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No previous study has ever analyzed anywhere near that many markers."This study is unique in using a particular technology called a single nucleotide polymorphism, or SNP, genotyping chip; these chips interrogate the nucleotides at 48,000 locations in the genome," said John Novembre, UCLA assistant professor of ecology and evolutionary biology and a member of UCLA's Interdepartmental Program in Bioinformatics.
El músico se ha centrado en su nuevo trabajo discográfico (huye de los eventos y de los focos), pero sigue mostrándose muy generoso con la madre de sus hijos."We were able to study a broader sampling of wolves globally than has ever been done before, including Middle Eastern wolves," said the paper's lead author, Bridgett von Holdt, a UCLA graduate student of ecology and evolutionary biology in Wayne's laboratory who studies the genetics of dog domestication."In our analysis of the entire genome, we found that dogs share more unique markers with Middle Eastern wolves than with East Asian wolves.Our findings strongly contradict the conclusions based on earlier mitochondrial DNA sequence data.""We sampled both groups, the modern explosion of dog breeds and some of the ancient lineages," he said."Our data were aimed at resolving questions about the origin of domestic dogs, the evolution of dog breeds, and the history of dog breeds and relationships to their closest wild progenitor, the gray wolf."The first dogs that appeared in the Middle Eastern archaeological record date back some 12,000 to 13,000 years, Wayne said.Co-authors on the Nature paper include a group of researchers from the National Institutes of Health/National Human Genome Research Institute led by Elaine Ostrander; a group led by Carlos Bustamante, formerly of the Cornell University Department of Biological Statistics and Computational Biology and now a professor of genetics at the Stanford University School of Medicine; and scientists from China, Israel, Australia, Europe and Canada.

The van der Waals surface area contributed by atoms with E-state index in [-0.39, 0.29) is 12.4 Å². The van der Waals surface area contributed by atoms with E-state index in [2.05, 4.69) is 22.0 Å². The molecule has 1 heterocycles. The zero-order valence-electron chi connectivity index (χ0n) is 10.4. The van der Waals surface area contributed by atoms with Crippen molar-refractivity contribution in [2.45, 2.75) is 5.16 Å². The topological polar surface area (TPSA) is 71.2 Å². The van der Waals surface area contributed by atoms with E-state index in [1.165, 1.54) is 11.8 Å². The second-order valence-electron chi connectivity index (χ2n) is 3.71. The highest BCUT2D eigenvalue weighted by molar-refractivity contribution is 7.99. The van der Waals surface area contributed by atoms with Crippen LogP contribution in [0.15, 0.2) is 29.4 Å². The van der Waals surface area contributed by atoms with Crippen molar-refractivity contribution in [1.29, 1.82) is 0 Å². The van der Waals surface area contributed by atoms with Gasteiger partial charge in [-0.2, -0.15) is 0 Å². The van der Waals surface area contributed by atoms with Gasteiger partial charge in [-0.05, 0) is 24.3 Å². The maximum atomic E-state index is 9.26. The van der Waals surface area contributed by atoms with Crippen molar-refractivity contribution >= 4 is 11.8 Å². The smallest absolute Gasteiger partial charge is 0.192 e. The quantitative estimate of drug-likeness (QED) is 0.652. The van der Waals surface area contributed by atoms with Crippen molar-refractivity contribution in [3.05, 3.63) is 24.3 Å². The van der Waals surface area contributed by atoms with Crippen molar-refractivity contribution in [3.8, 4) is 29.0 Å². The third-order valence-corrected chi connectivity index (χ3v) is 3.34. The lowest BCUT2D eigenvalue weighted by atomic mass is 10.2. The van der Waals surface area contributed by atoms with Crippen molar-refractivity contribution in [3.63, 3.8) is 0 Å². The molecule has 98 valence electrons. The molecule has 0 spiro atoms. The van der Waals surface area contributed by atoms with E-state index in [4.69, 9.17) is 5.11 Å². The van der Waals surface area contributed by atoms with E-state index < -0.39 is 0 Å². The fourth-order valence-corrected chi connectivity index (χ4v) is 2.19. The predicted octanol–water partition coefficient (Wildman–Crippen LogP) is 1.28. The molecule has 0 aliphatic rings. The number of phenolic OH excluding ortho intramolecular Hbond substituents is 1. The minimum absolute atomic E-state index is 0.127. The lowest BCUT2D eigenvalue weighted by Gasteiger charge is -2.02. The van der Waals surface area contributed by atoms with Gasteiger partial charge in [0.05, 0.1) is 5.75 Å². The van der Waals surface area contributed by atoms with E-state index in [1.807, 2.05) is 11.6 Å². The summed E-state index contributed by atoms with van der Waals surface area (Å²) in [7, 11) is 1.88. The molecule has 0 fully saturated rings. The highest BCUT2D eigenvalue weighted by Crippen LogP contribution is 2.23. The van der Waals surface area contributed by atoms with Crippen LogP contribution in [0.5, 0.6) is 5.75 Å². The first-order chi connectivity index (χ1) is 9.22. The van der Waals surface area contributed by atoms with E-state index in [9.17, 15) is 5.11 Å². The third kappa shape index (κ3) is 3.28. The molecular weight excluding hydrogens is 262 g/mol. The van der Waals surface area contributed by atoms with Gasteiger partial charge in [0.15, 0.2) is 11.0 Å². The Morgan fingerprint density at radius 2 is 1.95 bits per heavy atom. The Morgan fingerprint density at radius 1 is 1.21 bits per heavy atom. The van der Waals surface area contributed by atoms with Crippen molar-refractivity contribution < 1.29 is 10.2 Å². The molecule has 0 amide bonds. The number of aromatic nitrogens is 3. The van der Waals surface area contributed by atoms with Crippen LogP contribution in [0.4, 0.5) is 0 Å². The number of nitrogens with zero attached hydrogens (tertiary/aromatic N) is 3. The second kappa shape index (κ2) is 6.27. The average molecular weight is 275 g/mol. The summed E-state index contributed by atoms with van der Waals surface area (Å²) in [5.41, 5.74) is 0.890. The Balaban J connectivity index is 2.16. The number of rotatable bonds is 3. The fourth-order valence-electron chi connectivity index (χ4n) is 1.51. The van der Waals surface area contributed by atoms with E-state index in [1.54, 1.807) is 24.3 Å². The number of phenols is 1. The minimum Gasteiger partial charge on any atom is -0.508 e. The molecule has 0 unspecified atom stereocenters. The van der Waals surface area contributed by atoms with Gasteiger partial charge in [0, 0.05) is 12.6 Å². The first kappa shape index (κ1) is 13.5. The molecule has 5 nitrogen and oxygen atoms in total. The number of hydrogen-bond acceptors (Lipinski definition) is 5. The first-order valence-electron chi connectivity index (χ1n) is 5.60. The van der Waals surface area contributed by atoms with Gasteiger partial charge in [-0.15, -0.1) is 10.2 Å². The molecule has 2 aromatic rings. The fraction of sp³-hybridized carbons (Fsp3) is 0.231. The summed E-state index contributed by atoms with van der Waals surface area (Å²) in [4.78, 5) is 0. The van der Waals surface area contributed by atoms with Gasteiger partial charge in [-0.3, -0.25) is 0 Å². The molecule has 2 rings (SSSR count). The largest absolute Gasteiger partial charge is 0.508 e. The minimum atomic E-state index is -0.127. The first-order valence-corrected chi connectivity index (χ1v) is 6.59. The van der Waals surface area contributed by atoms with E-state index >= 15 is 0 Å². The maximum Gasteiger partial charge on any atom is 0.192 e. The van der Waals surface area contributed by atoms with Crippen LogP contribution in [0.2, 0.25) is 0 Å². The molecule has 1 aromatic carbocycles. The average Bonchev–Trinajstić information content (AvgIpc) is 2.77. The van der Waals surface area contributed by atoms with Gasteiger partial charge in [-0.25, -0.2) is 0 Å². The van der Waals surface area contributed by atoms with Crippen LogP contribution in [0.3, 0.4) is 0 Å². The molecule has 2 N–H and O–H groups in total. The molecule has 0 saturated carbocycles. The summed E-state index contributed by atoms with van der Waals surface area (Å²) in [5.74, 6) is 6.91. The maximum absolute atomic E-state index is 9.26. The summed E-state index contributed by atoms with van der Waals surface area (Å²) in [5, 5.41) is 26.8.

UCLA co-authors include Eunjung Han, a UCLA graduate student of Novembre's in biostatistics; John Pollinger, director of UCLA's Conservation Genetics Resource Center and associate director of the Center for Tropical Research at UCLA's Institute of the Environment; and James Knowles, a graduate student from Canada's University of Alberta working in Wayne's laboratory.
We used a genome-wide approach, which avoids the bias of single genome region."The biologists report genetic data from more than 900 dogs from 85 breeds (including all the major ones) and more than 200 wild gray wolves (the ancestor of domestic dogs) worldwide, including populations from North America, Europe, the Middle East and East Asia.
They used molecular genetic techniques to analyze more than 48,000 genetic markers.
"Their integration of genomic data with bioinformatic approaches illustrates how integration has enhanced our ability to analyze biological systems.
Integration of knowledge is changing how we think about how life works.
A dog from Belgium dates back 31,000 years, and a group of dogs from Western Russia is approximately 15,000 years old, Wayne said."We know that dogs from the Middle East were closely associated with humans because they were found in ancient human burial sites," Wayne said.